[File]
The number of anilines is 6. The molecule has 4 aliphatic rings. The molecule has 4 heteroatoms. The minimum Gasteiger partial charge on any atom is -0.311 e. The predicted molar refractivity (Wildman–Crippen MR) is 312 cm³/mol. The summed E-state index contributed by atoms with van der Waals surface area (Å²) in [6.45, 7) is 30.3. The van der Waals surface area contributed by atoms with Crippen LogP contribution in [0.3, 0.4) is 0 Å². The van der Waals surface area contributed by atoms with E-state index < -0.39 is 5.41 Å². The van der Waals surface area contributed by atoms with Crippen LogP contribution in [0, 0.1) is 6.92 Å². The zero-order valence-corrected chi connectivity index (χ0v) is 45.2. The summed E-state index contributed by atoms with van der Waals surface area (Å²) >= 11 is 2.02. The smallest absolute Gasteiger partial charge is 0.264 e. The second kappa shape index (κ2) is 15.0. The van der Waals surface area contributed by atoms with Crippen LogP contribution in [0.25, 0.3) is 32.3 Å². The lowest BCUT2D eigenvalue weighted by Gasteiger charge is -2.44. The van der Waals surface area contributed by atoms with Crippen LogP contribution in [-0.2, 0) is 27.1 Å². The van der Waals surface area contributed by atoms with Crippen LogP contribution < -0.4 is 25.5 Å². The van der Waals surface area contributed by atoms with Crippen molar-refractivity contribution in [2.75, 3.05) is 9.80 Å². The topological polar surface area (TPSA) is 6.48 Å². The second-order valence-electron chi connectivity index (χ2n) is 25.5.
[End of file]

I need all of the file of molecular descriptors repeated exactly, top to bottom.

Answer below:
The number of anilines is 6. The molecule has 4 aliphatic rings. The molecule has 4 heteroatoms. The minimum Gasteiger partial charge on any atom is -0.311 e. The predicted molar refractivity (Wildman–Crippen MR) is 312 cm³/mol. The summed E-state index contributed by atoms with van der Waals surface area (Å²) in [6.45, 7) is 30.3. The van der Waals surface area contributed by atoms with Crippen LogP contribution in [0.3, 0.4) is 0 Å². The van der Waals surface area contributed by atoms with E-state index < -0.39 is 5.41 Å². The van der Waals surface area contributed by atoms with Crippen LogP contribution in [0, 0.1) is 6.92 Å². The zero-order valence-corrected chi connectivity index (χ0v) is 45.2. The summed E-state index contributed by atoms with van der Waals surface area (Å²) >= 11 is 2.02. The smallest absolute Gasteiger partial charge is 0.264 e. The second kappa shape index (κ2) is 15.0. The van der Waals surface area contributed by atoms with Crippen LogP contribution in [0.25, 0.3) is 32.3 Å². The lowest BCUT2D eigenvalue weighted by Gasteiger charge is -2.44. The van der Waals surface area contributed by atoms with Crippen LogP contribution in [-0.2, 0) is 27.1 Å². The van der Waals surface area contributed by atoms with Crippen LogP contribution < -0.4 is 25.5 Å². The van der Waals surface area contributed by atoms with Crippen molar-refractivity contribution in [2.75, 3.05) is 9.80 Å². The topological polar surface area (TPSA) is 6.48 Å². The second-order valence-electron chi connectivity index (χ2n) is 25.5.